“It doesn’t feel very nice to say, but it was the best thing to ever happen to me when my Mum signed over guardianship of me to my Nan and I moved back to the UK. My Mum just couldn’t cope with my Dad passing away and had some really destructive ways of dealing with the grief. I had always been close with my Dad before he died and never that close with my Mum, so when it was just me and her, things got pretty bad.”


Syluss described himself as a very quiet and well-behaved little girl, although he didn’t really enjoy school. He started secondary school a year late due to moving back to the UK and then his Nan developed bowel cancer when Syluss was in Year 10. With all of this turbulence and inconsistency at home, Syluss struggled to focus on his studies or see the value in the education system.

At what was already a difficult time for Syluss, his Mum randomly rocked up at his Grandparents’ front door with his two half-brothers in tow and another on the way. His Mum’s partner at the time then also turned up leading to eight people staying in a small two-bedroom maisonette for a short while. With almost unbelievable timing, just a short time later his Nan sadly passed away so his Mum had to take on guardianship of him again. This tumultuous time meant that studying continued to take a backseat and, consequently, Syluss failed his GCSE’s, only getting one GCSE in Art.

Despite not having the right grades to get in, he blagged his way into college where he studied Art & Graphic Design. This gave him an environment to explore and express his creativity and he told me,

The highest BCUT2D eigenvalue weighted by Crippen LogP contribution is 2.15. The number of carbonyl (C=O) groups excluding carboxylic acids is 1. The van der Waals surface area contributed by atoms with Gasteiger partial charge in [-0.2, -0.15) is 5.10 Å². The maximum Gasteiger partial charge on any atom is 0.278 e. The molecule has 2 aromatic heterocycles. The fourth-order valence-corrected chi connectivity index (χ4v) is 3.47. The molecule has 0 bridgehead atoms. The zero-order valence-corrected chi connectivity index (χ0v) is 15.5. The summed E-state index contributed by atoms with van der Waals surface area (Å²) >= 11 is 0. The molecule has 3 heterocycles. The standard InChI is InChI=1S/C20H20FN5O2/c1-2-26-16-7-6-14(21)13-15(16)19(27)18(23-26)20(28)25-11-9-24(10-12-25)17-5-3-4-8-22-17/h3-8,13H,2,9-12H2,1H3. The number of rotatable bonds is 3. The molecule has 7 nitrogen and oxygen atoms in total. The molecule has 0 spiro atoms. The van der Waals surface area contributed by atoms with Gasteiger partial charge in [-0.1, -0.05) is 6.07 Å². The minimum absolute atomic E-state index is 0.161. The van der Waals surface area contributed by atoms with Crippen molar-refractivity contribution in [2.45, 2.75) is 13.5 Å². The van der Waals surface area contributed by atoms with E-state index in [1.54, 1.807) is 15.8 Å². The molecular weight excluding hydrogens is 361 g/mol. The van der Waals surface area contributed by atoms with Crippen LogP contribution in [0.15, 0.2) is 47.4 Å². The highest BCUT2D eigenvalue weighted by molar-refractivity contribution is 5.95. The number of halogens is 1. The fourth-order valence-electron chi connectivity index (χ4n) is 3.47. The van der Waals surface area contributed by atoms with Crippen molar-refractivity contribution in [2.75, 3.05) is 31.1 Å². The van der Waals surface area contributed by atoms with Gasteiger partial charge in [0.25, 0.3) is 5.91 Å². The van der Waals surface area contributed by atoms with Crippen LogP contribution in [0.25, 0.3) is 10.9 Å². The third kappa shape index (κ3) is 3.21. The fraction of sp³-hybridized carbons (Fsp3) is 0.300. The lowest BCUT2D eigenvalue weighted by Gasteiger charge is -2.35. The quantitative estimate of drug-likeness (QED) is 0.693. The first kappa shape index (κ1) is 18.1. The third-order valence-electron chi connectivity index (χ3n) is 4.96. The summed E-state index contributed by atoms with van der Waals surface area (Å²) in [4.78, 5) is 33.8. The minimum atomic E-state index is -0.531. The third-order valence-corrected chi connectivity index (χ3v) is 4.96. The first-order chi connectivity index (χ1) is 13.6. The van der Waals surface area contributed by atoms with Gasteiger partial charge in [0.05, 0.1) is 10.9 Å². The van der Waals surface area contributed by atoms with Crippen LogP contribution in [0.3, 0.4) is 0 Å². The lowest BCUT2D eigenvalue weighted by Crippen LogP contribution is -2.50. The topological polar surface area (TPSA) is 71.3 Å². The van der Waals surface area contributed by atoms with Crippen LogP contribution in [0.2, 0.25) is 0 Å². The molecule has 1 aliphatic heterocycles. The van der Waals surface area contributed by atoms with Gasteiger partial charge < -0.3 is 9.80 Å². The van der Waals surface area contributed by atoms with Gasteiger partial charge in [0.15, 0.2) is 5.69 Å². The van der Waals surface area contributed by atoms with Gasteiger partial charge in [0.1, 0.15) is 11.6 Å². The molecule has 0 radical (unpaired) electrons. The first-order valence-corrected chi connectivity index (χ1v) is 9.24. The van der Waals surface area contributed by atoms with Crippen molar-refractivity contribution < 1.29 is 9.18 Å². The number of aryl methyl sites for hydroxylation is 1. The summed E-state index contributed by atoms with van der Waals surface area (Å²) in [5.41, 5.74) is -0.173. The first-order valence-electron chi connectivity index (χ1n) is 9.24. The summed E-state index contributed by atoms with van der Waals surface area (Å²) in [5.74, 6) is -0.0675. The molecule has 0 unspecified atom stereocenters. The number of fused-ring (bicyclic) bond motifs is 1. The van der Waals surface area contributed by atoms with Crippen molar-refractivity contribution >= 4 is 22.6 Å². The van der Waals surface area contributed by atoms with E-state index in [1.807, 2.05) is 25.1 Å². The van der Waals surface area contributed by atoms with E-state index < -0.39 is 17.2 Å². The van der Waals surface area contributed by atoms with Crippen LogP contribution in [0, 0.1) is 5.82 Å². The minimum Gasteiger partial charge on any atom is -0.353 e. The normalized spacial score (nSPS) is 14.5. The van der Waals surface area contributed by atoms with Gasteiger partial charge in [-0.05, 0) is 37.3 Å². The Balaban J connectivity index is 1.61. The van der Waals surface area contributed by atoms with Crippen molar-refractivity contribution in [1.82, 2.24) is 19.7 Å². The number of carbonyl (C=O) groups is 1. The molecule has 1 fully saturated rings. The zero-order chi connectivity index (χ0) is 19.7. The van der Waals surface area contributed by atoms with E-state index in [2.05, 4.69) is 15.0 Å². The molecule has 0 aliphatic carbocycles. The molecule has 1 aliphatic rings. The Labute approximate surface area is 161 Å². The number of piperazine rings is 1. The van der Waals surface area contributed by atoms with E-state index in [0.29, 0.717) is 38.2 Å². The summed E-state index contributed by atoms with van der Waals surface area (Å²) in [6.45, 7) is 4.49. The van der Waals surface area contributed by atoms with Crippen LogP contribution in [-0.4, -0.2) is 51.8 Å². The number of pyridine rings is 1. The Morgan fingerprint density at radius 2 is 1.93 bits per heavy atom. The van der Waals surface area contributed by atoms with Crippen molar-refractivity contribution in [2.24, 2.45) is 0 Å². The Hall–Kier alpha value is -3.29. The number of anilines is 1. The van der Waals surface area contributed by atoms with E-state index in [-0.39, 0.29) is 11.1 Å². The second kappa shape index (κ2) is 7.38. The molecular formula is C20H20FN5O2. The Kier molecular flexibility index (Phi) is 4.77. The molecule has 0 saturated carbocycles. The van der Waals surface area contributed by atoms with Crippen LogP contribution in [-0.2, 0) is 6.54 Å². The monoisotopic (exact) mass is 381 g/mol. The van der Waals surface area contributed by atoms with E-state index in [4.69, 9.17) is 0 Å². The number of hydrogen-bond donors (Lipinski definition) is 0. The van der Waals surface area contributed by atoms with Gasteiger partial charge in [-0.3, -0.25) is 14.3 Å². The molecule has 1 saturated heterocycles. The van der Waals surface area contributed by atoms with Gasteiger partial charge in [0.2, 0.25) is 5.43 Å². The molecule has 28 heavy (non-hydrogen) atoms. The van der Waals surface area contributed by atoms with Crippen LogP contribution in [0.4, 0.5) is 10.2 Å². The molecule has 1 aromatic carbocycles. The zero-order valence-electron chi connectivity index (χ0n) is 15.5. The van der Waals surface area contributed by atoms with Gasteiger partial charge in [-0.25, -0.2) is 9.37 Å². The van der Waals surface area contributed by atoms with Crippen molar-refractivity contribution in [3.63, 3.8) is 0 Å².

“Things with my Mum had got really dysfunctional at home so I slowly became subdued at home and the life and soul of the party at college. As a result, I didn’t really focus on my studies and went off the rails a bit. This meant that I also failed my college course.”

It was around this time that his Mum invited Syluss over for Sunday dinner. He turned up to find the house was empty and it transpired that she had suddenly upped and moved back to Spain along with his half-brothers. Syluss was just seventeen at this point and he hasn’t seen his Mum since that day – a fact that I found pretty heart-breaking. 

Syluss seemed a bit more pragmatic about it though, saying,

“You can’t miss someone that you never really knew. I’ve certainly had moments of feeling the loss of the relationship with my Mum. It took a while but I now have a much better opinion of myself and feel in a much more positive place having struck out on my own. When you think about it, she’s known me for less than half of my life and has only ever known me as a girl. If she saw me now she certainly wouldn’t recognise me!”

Syluss continued to stay in touch with his Mum from time to time by letter but their relationship completely fell apart when his Grandad died. By this point, Syluss was twenty-four years old and his Mum said that she was unable to organise or attend the funeral due to lack of money. So, in the same two-week time period, Syluss had to organise the funeral whilst at the same time clearing out his Granddad’s house. His Mum wrote Syluss one final letter trying to explain things but it essentially read like a long list of excuses, deflecting her responsibility as the parent and placing it all on Syluss. This letter was the last contact that they had.